Series on Hebrews, V Superior Privileges, C Superior Participation, Conclusion, Text: 11:32-40. Title: The Triple Reward of Faith

Introduction:

An active faith is the instrument of God’s grace to save us and preserve us. We have seen this illustrated in the definition of faith in verses 1-3, in the faith of the Old World in verses 4-7, In the Faith of the Originators, the Patriarchs, in verses 8-22, In the faith of the overthrow and occupation as exemplified in Moses and Joshua, and now the author concludes the whole matter with the words WHAT MORE SHALL I SAY? This is a summary but at the same time it introduces a lot of new information drawn from Israel’s history. As we look at this we need to see the triple reward of faith. Why should I commit my life to Jesus Christ. Of course, the reason is that there is no other name given under heaven whereby we must be saved. But if I commit my life to the Savior I should understand what to expect in the life of faith. Through faith, which is the gift of God, He not only saves us, but preserves us. He brings blessings in life, physical as well as spiritual deliverance and ultimately fulfillment of our lives. Thus we see here the triple reward of faith. Triumphant Experience, Triumphant Expectation, Triumphant Eternity.

I Triumphant Experience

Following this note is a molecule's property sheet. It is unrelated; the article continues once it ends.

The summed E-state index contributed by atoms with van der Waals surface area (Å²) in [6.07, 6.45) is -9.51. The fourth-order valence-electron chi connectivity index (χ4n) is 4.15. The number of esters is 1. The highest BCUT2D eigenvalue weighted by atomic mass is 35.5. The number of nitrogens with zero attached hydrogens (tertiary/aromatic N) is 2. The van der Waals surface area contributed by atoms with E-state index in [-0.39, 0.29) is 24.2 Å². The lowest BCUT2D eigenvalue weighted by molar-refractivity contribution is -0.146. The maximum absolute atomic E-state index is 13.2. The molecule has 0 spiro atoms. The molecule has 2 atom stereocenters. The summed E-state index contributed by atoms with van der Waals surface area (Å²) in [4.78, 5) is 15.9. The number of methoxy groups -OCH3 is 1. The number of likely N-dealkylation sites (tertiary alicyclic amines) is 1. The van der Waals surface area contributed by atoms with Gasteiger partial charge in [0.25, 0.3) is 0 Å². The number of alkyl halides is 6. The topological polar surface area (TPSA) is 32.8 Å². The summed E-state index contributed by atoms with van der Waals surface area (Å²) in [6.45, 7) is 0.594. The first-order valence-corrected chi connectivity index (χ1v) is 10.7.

The triumphant experience is in verses 32-35a, And what more shall I say? I do not have time to tell about Gideon, Barak, Samson, Jephthah, David, Samuel and the prophets, who through faith conquered kingdoms, administered justice, and gained what was promised; who shut the mouths of lions, quenched the fury of the flames, and escaped the edge of the sword; whose weakness was turned to strength; and who became powerful in battle and routed foreign armies.  Women received back their dead, raised to life again. Although the emphasis in this chapter is on what was future to these Old Testament saints, that is, what they did not receive, these three verses emphasize what they did receive. According to verse 33 they gained what was promised. They experienced the Lord’s deliverance in this life, also in verse 34 we learn that their weakness was turned to strength. Paul says when I am weak, then I am strong. Just as certainly they depended on the Lord and he delivered them. Time prevents a close examination of all the examples, but listen to the list. Gideon had only three hundred men out of 32, 000 armed only with horns and pitchers with torches in them and they put the  Midianite armies to flight. Barak routed the overwhelming forces of the Canaanites with the men from only two tribes, and Deborah the judge, prophetess, and spiritual leader of Israel at his side. Samson a blinded prisoner humiliated through his own folly slew more Philistines in his death than he had in his life. Jepthah’s senseless vow condemned his own daughter nevertheless the spirit of the Lord came upon him and he destroyed 20 Ammonite towns. David in spite of his transgressions conquered all the enemies of Israel. Samuel and the prophets opposed idolatry. When over 95% of Israel had bowed the knee to Baal,  Elijah stood alone on Mt. Carmel against the prophets of Baal and, calling down the fire of the Lord from heaven, turned the hearts of Israel back to the Lord as they fell down and cried “ Yahweh, He is God.”  Through Daniel’s faith in the lions’ den the ferocious beasts were subdued. Through the faith of his friends Shadrach, Meshach, and Abednego the flames of Nebudchadnezzar’s furnace heated seven times hot did not even singe their hair, scorch their robes, or leave the smell of fire upon them. Through the faith of Elisha the Shunammite’s son was brought back from the dead. As the author says, we could go on. What more shall I say. The point is  plain through faith they actually overcame in this life. We may not experience great military victories or receive our loved ones back from the dead but, like Paul we can say when I am weak then I am strong, and like John we can say this is the victory that overcomes the world, even our faith. Our triumphs are over sin and unbelief but they are no less real.